Spend First: A Millennial Mindset Shift on Savings

I’ve noticed something after speaking with many millennials in the United States and abroad this year, and in reviewing several recent Doblin client projects related to financial services and banking behaviors. At some point, we usually ask how these consumers approach saving: How do they think about savings? What are ‘savings’ for? Are there goals? Do they budget for them or track progress?

A curious pattern is emerging across these projects — and across the globe.

A generation ago, if you asked someone about savings, a typical response described some savings goal — buying a house, starting a family, retirement — and consumers budgeted for that goal by setting aside “X” amount of money every month or year. For those who could afford to save money, spending budgets were shaped around a savings plan, at least to some extent.

Today’s millennial consumers, by contrast, answer the question differently. The construct has flipped. Millennials we study start with their spending habits instead. Some have a rough sense of what they spend in a month while others are more exact, but most of them describe savings as ‘whatever is left’ after that. And this is true across a range of income levels.

If the spend-first pattern holds, how will millennials navigate their financial future? How will the tools they need evolve? And what are the implications for financial service providers facing pressure to offer new sources of value to these consumers who are increasingly critical of the traditional value exchange with the industry?

I asked a few of my colleagues to weigh in.

Q&A with Ruth Schmidt, Francisco “Sco” Peschiera, and John “Pip” Pipino.

Ruth specializes in user experience and behavioral design applications on innovation projects in and outside of financial services. Sco has guided the development of new perspectives into banking and financial services in the digital age for Doblin. And Pip also has extensive experience innovating in financial services over his 30+ years with Doblin.
Ruth specializes in user experience and behavioral design applications on innovation projects in and outside of financial services. Sco has guided the development of new perspectives into banking and financial services in the digital age for Doblin. And Pip also has extensive experience innovating in financial services over his 30+ years with Doblin.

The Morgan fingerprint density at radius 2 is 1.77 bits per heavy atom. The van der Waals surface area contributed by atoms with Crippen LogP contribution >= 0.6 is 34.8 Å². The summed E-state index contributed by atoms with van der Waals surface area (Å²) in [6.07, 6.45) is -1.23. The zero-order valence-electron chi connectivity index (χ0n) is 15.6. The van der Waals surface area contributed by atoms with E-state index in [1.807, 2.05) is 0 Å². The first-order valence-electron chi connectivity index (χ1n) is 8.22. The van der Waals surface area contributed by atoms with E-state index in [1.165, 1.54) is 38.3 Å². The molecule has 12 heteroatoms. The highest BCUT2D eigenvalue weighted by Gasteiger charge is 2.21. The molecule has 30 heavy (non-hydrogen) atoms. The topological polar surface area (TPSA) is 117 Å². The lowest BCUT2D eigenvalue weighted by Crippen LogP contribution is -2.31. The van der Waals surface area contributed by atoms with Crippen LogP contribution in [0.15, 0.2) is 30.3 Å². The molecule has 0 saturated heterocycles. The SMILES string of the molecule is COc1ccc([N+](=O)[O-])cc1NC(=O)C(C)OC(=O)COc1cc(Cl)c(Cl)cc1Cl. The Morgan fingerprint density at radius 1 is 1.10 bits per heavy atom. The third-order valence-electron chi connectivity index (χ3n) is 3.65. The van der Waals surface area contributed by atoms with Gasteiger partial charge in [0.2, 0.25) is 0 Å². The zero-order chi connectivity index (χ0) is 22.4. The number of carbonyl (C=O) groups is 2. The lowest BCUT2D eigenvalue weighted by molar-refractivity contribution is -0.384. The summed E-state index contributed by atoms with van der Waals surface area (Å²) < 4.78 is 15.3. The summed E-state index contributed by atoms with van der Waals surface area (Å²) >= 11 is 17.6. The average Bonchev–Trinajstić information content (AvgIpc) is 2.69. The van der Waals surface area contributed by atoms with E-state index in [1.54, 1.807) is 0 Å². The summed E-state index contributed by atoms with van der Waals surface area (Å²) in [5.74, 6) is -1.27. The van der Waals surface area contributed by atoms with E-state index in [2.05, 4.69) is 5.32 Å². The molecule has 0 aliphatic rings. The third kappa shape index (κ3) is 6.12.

Should we be worried about how prepared millennials are for the future or does this signal an exciting opportunity instead?

Ruth: What if we reframe the concern as an opportunity? I suspect that some of the “spend first, save later” behavior may be partly the result of an extended young adulthood, grounded in long-term habits. Behavioral interventions to heighten 401k saving — like “opt-out” programs that help people save for retirement by taking a bit of control away from users — have been shown to be quite useful in helping people do what they know they should do, but may not do on their own.

Pip: Programs that lead to “more left over” each month can be connected with ambitions beyond just getting through the month. Many of us cross the point where we think only in the short term and then find nothing past this point to guide us. Financial services can help with this transition time.

What does this mean for their relationship with banks and the ways banks may interact with and offer value to these consumers?

Sco: For many millennials, banks are no longer viewed as important agents in their lives but rather as cumbersome and stodgy institutions of yesteryear. Banks will need to reimagine how they can become relevant to the shifting needs and desires of this perceived elusive generation.

Ruth: We often think of money and finances as transactional at their core. But financial services sometime center on big, emotional actions as well — buying a house or taking out a loan to start a business. These events are more likely to be filled with “I don’t know what I don’t know” anxiety. In these cases, having a person to talk to is enormously valuable. So, the future may mean migrating certain services in a convenience-based digital direction while doubling down on the human aspect of others.

Who else has an opportunity to support these consumers?

Pip: Transaction services. I admire the ease with which younger consumers split a dinner check five ways (and pay each other for it) before the gray beards (like me) even finish dividing the bill. Transaction service providers are well positioned to connect spending moments, non-traditional as they might be, with savings cues and tactics to help this generation.

Sco: Technology companies and other start-ups are well positioned to take advantage of the shift in expectations and consumer needs. Newer, nimbler, companies can more easily adapt and reimagine services to help meet millennials where they are today as well as where they are going tomorrow.

Ruth: Lines between service providers are blurry for young consumers. Where we used to go to bookstores for books and shoe stores for shoes, we now go to Amazon. So, we may see financial services migrate to many other non-traditional sources, stitched into other interactions…. Millennials are also famously social; it’s possible that building on that urge—earning bonus earnings if we all meet a personally set target for saving, for example—could encourage savings behaviors that seem less common in this generation.